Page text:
Tuesday, May 7, 2013

My Birth Story--Save the Children

The State of the World's Mothers (SOWM) report is Save the Children’s signature annual publication, which compiles global statistics on the health of mothers and children, and uses them to produce rankings of nations within three groupings corresponding to varying levels of economic development. We have produced the reports annually since the year 2000. Though the core report indices are the same every year, each year there is a new feature or story angle added to it. In 2013, the new feature is the Birth Day Risk Index -- the index compares first-day death rates for babies in 186 countries to identify the safest and most dangerous places to be born.

I have been asked to share my birth story, and I am quite honored to do so.  My experience will probably be unique due to several factors.

  • I used a midwife.
  • I had my baby at home.
  • My daughter lost weight due to insufficient breast milk
So here goes.  I got unexpectedly pregnant with my first and only child back in 2002.  I was one of nine women on staff who got pregnant that year.  I was already overweight when I got pregnant, but thankfully my good health kept my risk low.  From the beginning, I insisted on using a midwife even though my insurance refused to cover such procedures.  I had no ultrasounds and only the tests my midwife said I absolutely had to have done.  I chose not to learn the sex of the child, and the only concern happened in the last trimester--my blood pressure was up.  I nearly had preeclampsia, but due to natural products and finally bed rest in my last month, all was fine.

I went into false labor a couple times before I actually went into full-blown labor.  My husband, my parents, my sister-in-law, and my niece were at the house.  My husband was skateboarding in the garage when I first when into labor, and my mom had to convince him it was really happening.  It was the evening before my 29th birthday, and it looked like the unexpected would happen.  My child was going to be born on my birthday!

My labor was pretty intense, as you can imagine.  I can remember vomiting everything I had eaten, and there was one time I passed out.  I remember crying out in pain and saying I couldn't do this.  I had nothing to ease the pain.  My blood pressure spiked pretty high, and I lose enough blood that I almost could have had a transfusion--I probably would have had I been in the hospital.

My midwife did exactly what was necessary.  I remember she had to break my water.  And my sister-in-law was a little too loud at times as she helped me through the labor.  She and my mom were on either side of me as the moment got ever closer.  I can remember the intense stretching occurring as my child's head began to crown.  My sister-in-law told me to look in the mirror so I could see how close the child was.  However, I didn't want to.  I just wanted to focus on the task at hand.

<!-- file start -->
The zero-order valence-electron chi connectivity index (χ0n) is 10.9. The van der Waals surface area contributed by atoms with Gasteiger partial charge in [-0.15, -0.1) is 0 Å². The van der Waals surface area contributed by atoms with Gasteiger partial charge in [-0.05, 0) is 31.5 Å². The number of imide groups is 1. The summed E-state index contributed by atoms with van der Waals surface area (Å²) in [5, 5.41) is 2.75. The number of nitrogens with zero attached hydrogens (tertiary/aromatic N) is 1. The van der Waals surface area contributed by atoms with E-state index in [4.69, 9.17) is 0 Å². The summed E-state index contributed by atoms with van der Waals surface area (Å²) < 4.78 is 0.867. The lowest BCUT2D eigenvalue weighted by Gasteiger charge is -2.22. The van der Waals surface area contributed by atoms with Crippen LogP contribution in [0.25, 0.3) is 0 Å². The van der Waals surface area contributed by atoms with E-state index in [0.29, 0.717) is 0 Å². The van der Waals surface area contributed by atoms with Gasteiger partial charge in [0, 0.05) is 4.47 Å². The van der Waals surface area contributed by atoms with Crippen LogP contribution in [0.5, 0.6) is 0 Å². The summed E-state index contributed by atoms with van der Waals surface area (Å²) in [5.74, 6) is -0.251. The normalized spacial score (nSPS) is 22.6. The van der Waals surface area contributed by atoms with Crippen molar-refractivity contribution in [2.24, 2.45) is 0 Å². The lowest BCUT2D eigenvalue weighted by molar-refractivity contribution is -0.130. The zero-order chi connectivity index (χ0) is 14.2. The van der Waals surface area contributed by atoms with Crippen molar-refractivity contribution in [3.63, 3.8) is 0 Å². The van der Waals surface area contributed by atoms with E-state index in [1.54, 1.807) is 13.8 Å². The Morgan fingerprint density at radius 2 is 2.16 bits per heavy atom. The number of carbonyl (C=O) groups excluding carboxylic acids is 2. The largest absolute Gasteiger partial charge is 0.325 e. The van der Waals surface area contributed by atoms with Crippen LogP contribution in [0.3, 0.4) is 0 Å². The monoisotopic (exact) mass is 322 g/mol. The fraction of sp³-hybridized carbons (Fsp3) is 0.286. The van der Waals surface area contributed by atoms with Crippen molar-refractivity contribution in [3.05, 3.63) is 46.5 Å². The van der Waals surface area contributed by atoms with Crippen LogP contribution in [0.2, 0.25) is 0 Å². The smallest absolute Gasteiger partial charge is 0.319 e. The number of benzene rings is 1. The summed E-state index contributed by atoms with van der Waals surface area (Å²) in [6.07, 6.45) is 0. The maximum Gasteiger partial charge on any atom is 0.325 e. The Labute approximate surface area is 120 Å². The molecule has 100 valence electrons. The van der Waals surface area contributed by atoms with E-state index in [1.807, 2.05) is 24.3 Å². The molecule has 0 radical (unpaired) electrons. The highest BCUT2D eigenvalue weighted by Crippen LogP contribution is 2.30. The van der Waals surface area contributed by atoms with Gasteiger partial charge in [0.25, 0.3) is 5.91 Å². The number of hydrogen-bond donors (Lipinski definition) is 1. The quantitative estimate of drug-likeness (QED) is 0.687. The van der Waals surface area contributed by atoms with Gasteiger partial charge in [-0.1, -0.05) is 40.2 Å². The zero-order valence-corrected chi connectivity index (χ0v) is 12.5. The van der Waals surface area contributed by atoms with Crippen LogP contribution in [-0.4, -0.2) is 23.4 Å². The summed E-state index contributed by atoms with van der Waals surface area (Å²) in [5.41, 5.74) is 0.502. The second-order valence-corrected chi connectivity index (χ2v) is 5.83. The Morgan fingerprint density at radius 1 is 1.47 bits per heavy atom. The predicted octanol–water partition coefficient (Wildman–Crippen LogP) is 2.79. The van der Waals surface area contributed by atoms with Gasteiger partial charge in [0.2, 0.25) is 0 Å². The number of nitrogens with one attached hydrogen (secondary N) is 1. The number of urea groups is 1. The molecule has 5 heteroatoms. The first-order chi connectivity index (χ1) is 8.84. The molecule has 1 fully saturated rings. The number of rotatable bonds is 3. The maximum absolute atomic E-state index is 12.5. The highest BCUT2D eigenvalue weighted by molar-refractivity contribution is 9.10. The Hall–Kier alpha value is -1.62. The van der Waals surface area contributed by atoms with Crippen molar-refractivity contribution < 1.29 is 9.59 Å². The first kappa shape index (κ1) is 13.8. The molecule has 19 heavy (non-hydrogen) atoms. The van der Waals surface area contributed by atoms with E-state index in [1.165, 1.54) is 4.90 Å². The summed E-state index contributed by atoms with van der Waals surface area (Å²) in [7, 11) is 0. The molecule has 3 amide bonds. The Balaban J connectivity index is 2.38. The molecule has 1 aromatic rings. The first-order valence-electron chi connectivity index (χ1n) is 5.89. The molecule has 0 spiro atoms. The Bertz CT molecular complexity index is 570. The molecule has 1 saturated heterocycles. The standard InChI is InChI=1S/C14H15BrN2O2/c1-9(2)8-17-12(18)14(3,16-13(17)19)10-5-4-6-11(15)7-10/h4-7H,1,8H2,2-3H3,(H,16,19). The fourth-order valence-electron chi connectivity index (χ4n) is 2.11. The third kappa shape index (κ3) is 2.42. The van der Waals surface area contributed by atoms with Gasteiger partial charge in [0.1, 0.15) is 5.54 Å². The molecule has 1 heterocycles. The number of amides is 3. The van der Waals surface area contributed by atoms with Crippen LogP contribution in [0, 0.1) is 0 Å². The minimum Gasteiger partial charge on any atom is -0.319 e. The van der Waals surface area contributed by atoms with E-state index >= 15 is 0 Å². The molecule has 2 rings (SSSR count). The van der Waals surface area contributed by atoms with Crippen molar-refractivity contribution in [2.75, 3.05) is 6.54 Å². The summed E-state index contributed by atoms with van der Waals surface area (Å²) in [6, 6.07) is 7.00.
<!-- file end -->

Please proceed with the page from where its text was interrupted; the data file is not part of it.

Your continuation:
I can recall the intense relief when I pushed my child out, and one of the first things they told me was that I had a girl!  I was so happy because although I had told myself that it wouldn't make any difference, I really wanted a girl.  I somehow knew this would probably be my only child--I think my premonition on that was right since I am now a single mother.

I know I said something about my daughter not getting enough to eat in her early weeks, and that is true.  For five weeks, she nursed almost around the clock, and my midwife's assistant did not really take care of issues that she needed to.  To make a long story short, my midwife called us in, and she discovered that Martha was not getting enough breast milk.  We had to supplement with formula, and God was good enough to keep my daughter safe during that time.  You would never know there were any problems like that now!

That's my little one at around six months.

Isn't she a doll?

And she is still a doll--she will be 10 next month!

What a difference when I compare my story to the rest of the world.  My daughter was actually bigger than this little one when she was born, and they even think my daughter was born early.

I believe that babies born worldwide deserve the kind of care I receive because infant mortality is much easier to keep from happening in today's medical science world.

This video reminds me of my early fears of having my little one.  I think all mothers go through this, but with the help of God, my midwife, and my family we made it through!


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